ECarroll51

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I myself have brewed lets say well over 400 batches and only use open Fermentation, and never ever have had a bad batch, all lagers i might add. It is the way Beer was brewed traditionally, and i try to keep to the old tradition ways, like only using Hops, Water ,Malt and Yeast. Way change a winning team right.
 

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his was the standard procedure for most of beer brewing history. My concern with wild fermentaions would be contamination with acetobacter, giving you malt vinegar. I think though as long as it gets off to a quick start you're fine. It don't know that it would be a beer I'd want to age though as given time, any contaminants could take off then.
You are definitely right on this point, just not for the reasons you think. Acetobacter is in just about every beer produced, but beer prevents it from growing.

In the excellent research paper: Beer-Spoilage-Bacteria-and-Hop-Resistance They state "Today these aerobic bacteria do not present a serious problem in beer spoilage anymore, since improved brewing technology has led to a drastic reduction of the oxygen content in beer".

Open fermentation, if not carefully controlled (monitoring of SG to know when to close fermentation tanks), can allow for much higher levels of oxygen in the finished beer. This increase in oxygen allows for the reproduction of bacteria from the Acetobacter group. These are bacteria present everywhere that will turn your beer into vinegar if you give them enough time (1 week per 1%ABV) and dissolved oxygen.

If you have your sanitation practices down, then I would suggest trying open fermentation to allow the yeast to develop different characteristics. I will be trying this with my next pale ale, the only thing to remember is to be extra careful, and to properly seal the fermenter (ie: airlock) before the beer is done fermenting to allow at least some of the oxygen to be purged from the beer.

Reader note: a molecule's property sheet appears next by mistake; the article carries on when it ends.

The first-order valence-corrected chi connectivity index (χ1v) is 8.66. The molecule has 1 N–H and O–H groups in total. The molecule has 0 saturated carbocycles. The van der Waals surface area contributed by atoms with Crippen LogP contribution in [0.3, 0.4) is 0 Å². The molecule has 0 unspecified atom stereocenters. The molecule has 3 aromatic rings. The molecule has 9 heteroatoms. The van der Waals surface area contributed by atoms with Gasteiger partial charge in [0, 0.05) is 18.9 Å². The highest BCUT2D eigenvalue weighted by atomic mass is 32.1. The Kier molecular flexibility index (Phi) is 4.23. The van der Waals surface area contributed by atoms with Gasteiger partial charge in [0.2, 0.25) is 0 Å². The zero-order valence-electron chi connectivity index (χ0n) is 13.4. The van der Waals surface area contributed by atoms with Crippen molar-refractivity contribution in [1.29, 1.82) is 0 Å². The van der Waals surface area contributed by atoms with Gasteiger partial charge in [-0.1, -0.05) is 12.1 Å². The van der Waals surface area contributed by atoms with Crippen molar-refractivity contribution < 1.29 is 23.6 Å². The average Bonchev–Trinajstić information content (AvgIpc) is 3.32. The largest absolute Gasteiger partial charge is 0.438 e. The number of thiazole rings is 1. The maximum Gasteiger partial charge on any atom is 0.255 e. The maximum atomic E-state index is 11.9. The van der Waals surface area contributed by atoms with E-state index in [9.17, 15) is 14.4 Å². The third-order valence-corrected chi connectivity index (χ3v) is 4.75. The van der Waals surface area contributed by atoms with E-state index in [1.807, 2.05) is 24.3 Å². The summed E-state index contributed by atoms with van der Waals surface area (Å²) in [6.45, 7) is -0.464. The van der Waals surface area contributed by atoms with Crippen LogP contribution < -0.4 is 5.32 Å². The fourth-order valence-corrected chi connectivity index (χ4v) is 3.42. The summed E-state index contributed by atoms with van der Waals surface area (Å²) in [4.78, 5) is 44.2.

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i'm trying my first open fermentation, pitched the yeast yesterday at 1630 pacific time and this short video was shot at 0930 this morning.

 
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gr8shandini

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The way I see it, an airlock is already essentially open fermentation. 1" of water is .036 psi. I doubt the yeast can tell the difference between 14.7 and 14.736 psi. So unless you're trying to introduce something wild (or are using 3 feet of water in your blowoff bucket), there's really no reason to change the standard process.
 

eastoak

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The way I see it, an airlock is already essentially open fermentation. 1" of water is .036 psi. I doubt the yeast can tell the difference between 14.7 and 14.736 psi. So unless you're trying to introduce something wild (or are using 3 feet of water in your blowoff bucket), there's really no reason to change the standard process.
i was not thinking of the psi angle but in a sense open fermentation has been the standard process for wits and hefeweizens for at least hundreds of years. beer in general for a lot longer. there is a definite difference between an open fermented beer and the new "standard" process. i'm certainly no expert but i would imagine that the risk of contamination is one of the few reasons this is no longer widely practiced. if the risk can be minimized then there is no reason not to do it, for me anyway. an increase in esters and phenols has been shown with open fermentation which is why i decided to see for myself with this experiment.*